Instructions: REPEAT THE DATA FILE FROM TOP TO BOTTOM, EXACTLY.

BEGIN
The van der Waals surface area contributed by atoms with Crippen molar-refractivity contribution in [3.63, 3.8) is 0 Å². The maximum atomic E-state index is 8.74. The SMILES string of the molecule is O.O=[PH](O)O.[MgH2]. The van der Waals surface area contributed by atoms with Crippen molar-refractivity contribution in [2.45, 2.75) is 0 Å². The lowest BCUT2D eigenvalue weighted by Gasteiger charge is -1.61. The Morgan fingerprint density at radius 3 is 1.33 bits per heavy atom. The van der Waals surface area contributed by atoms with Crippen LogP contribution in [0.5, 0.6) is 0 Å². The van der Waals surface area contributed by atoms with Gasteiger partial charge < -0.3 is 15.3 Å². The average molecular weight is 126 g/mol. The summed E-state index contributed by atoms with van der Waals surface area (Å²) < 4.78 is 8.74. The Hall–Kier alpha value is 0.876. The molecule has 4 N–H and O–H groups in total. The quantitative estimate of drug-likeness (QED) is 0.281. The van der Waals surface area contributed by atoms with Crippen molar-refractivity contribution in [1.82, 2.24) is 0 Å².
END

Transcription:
The van der Waals surface area contributed by atoms with Crippen molar-refractivity contribution in [3.63, 3.8) is 0 Å². The maximum atomic E-state index is 8.74. The SMILES string of the molecule is O.O=[PH](O)O.[MgH2]. The van der Waals surface area contributed by atoms with Crippen molar-refractivity contribution in [2.45, 2.75) is 0 Å². The lowest BCUT2D eigenvalue weighted by Gasteiger charge is -1.61. The Morgan fingerprint density at radius 3 is 1.33 bits per heavy atom. The van der Waals surface area contributed by atoms with Crippen LogP contribution in [0.5, 0.6) is 0 Å². The van der Waals surface area contributed by atoms with Gasteiger partial charge < -0.3 is 15.3 Å². The average molecular weight is 126 g/mol. The summed E-state index contributed by atoms with van der Waals surface area (Å²) < 4.78 is 8.74. The Hall–Kier alpha value is 0.876. The molecule has 4 N–H and O–H groups in total. The quantitative estimate of drug-likeness (QED) is 0.281. The van der Waals surface area contributed by atoms with Crippen molar-refractivity contribution in [1.82, 2.24) is 0 Å².